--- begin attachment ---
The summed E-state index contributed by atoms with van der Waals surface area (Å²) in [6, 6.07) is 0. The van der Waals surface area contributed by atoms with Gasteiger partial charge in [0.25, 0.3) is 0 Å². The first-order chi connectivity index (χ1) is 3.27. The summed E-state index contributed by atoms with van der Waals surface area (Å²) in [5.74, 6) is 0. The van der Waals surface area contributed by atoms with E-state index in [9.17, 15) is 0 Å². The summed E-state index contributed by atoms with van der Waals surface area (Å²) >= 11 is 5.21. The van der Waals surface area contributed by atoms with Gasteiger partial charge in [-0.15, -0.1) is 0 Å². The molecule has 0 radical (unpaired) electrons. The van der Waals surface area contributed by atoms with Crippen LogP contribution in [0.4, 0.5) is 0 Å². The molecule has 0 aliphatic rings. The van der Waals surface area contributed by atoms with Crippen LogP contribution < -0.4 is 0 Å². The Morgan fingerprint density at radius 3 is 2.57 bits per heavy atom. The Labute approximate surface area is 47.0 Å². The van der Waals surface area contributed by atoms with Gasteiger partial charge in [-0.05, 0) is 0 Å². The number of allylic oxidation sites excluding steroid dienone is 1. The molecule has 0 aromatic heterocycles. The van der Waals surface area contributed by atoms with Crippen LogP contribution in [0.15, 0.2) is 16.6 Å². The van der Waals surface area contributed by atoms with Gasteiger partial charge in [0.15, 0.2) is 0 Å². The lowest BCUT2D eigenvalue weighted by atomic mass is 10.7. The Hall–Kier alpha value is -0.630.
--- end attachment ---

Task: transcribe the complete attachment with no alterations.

The summed E-state index contributed by atoms with van der Waals surface area (Å²) in [6, 6.07) is 0. The van der Waals surface area contributed by atoms with Gasteiger partial charge in [0.25, 0.3) is 0 Å². The first-order chi connectivity index (χ1) is 3.27. The summed E-state index contributed by atoms with van der Waals surface area (Å²) in [5.74, 6) is 0. The van der Waals surface area contributed by atoms with E-state index in [9.17, 15) is 0 Å². The summed E-state index contributed by atoms with van der Waals surface area (Å²) >= 11 is 5.21. The van der Waals surface area contributed by atoms with Gasteiger partial charge in [-0.15, -0.1) is 0 Å². The molecule has 0 radical (unpaired) electrons. The van der Waals surface area contributed by atoms with Crippen LogP contribution in [0.4, 0.5) is 0 Å². The molecule has 0 aliphatic rings. The van der Waals surface area contributed by atoms with Crippen LogP contribution < -0.4 is 0 Å². The Morgan fingerprint density at radius 3 is 2.57 bits per heavy atom. The Labute approximate surface area is 47.0 Å². The van der Waals surface area contributed by atoms with Gasteiger partial charge in [-0.05, 0) is 0 Å². The number of allylic oxidation sites excluding steroid dienone is 1. The molecule has 0 aromatic heterocycles. The van der Waals surface area contributed by atoms with Crippen LogP contribution in [0.15, 0.2) is 16.6 Å². The van der Waals surface area contributed by atoms with Gasteiger partial charge in [0.15, 0.2) is 0 Å². The lowest BCUT2D eigenvalue weighted by atomic mass is 10.7. The Hall–Kier alpha value is -0.630.